Welcome to The Green Map Project at The School of the Art Institute


The Greenmap Project


Albany Park
Cabrini Green
Gold Coast
Goose Island
Humbolt Park
Hyde Park
Jefferson Park
Lake Meadows/Bronzeville
Lincoln Park
Logan Square
Mayfair/Old Irving
New East Side/Streeterville
Noble Square
Portage Park
River North
Rogers Park
Roscoe Village
South Loop
West Loop
West Town

Wicker Park/Bucktown



Hyo-Ju Chun, Nicole Davis, Yong Suk Kwon, Austin Meredith, Matthew Thiesen, Marc Witmer, Kate Bae, Bianca Barattini, Liise Cheney, Jonathan Durre, Ann Hay Hardy, Ah Kang, Hae Ji Kang, Minhye Kang, Jung-Jin Kim, Weun Ah Kim, Shi Nae Kon


The first inhabitants, the Native Americans, loved this area and respected the lake, trees, animals and nature in general. The Pottawattomie and other regional tribes used two famous trails, known today as Rogers Avenue and Ridge Avenue. Phillip Rogers was a pioneer who bought many acres of trackless land. The first residents of Rogers Park were from predominantly Luxemburg, Germany, but also included immigrants from Ireland and England. Much of this immigration occurred between the 1830 and 1850. The majority of the land was set aside for farming. Many things were cultivated including hay and pickles. At the time, the price of land was approximately $1.25 an acre. Rogers Park annexed to Chicago in 1893.

Home Made Transfer War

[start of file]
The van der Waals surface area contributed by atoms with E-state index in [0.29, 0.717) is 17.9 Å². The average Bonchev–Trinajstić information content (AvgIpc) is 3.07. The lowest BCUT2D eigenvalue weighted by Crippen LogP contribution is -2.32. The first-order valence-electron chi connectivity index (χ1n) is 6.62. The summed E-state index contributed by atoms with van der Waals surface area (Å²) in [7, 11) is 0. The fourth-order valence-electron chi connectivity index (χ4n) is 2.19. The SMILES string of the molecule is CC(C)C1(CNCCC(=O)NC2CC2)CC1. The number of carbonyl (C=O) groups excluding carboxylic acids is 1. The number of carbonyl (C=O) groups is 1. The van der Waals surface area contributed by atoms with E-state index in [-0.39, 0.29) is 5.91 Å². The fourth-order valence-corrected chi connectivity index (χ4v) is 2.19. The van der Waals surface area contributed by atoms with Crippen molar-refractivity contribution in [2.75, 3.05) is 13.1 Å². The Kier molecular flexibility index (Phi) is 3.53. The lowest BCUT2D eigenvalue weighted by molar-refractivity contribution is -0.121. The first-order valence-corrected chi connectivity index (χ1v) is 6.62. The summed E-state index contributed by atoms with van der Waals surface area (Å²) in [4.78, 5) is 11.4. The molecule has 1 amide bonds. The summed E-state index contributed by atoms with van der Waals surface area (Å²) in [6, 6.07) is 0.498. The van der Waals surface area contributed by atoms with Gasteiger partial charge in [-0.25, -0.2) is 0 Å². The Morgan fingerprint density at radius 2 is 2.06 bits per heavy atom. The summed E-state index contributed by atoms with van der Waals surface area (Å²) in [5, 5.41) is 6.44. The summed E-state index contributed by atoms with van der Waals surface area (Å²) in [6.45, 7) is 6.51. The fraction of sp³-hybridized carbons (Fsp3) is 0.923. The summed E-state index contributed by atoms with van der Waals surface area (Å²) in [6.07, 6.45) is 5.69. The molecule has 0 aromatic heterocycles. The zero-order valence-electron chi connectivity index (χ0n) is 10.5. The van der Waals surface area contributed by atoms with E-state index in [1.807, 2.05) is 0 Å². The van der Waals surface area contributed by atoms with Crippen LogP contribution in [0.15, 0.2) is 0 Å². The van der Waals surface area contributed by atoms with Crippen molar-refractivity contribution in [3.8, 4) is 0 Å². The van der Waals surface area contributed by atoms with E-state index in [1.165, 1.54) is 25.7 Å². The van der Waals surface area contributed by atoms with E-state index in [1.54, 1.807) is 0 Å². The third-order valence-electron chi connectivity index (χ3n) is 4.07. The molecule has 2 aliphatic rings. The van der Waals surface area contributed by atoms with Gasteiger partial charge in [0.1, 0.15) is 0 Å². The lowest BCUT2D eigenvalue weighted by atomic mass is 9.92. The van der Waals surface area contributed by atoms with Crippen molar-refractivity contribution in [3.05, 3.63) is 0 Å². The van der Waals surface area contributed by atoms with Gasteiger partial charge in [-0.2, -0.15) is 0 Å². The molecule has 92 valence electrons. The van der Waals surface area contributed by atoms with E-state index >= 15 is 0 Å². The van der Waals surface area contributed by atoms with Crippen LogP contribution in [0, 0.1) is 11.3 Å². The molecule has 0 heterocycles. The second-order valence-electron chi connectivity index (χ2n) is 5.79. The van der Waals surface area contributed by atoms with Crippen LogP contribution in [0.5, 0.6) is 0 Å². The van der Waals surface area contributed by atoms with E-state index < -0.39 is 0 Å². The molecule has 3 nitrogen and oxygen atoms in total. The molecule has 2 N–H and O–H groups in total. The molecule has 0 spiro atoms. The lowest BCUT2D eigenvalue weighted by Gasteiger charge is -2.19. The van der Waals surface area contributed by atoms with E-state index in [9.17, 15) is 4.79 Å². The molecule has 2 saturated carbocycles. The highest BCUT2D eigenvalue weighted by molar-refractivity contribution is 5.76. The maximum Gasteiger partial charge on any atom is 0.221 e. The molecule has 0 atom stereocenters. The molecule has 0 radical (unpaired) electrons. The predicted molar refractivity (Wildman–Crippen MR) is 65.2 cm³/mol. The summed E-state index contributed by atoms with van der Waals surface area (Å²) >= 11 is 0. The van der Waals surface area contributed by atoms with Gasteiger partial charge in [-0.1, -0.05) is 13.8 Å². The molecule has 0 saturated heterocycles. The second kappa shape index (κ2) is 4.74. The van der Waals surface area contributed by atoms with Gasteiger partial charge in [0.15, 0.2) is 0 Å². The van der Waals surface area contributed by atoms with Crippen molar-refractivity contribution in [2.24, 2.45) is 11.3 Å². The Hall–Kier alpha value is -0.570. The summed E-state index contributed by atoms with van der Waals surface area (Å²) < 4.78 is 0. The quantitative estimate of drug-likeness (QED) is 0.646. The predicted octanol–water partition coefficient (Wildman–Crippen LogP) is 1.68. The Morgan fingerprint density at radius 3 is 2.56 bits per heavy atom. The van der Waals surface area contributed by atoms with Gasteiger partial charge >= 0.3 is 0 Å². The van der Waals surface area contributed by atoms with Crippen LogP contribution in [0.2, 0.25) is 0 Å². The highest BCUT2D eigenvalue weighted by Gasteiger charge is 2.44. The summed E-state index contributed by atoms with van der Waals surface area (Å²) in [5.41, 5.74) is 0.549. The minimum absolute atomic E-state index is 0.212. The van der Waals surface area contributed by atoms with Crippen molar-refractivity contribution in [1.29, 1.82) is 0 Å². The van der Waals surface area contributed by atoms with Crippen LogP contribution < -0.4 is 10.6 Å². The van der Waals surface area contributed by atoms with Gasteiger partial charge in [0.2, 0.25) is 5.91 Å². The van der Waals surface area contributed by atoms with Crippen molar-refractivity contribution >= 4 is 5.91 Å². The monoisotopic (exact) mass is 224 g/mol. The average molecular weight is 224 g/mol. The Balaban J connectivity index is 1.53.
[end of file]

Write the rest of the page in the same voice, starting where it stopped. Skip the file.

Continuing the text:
In 1893, a Home-Made Transfer War took place in which residents protested against what they believed to be an overpriced mass transportation system. At this time most of the saloons operated without a legal license because of the Four Mile Limit law. This law stated that alcohol could not be served within four miles of a university. The farmers banded together to abolish this rule. The famous Golden Pheasants in Lincoln Park are originally from a large farm in Rogers Park. Property values skyrocketed in the 120 years since Rogers Park was first claimed; the Clark and Morse corner cost twelve cents in 1836 compared to a cost of $50,000 in 1956.

A Changing Neighborhood
In 1957 the neighborhood was noted for having rising property value and increasing commercial appeal. However, due to the fluctuating socio-economic climate, the neighborhood was making plans to avoid becoming a blight zone by 1958. Howard K Hurwith, bank owner and property holder, developed plans to save the community from the encroaching deterioration. As a result of his investment in the cause, streets were widened, schools were improved, and streetlamps and storefronts were updated. 1967 most residents were of Russian, German, and Polish descent. However, this demographic changed rapidly due to the increasing integration of other cultures into the area. Currently, the total value of residential property equals 151,051,500 dollars. Of this sum Caucasians own 127,136,500 dollars worth of property. The other ethnic groups only own 23,915,000 dollars of the residential land.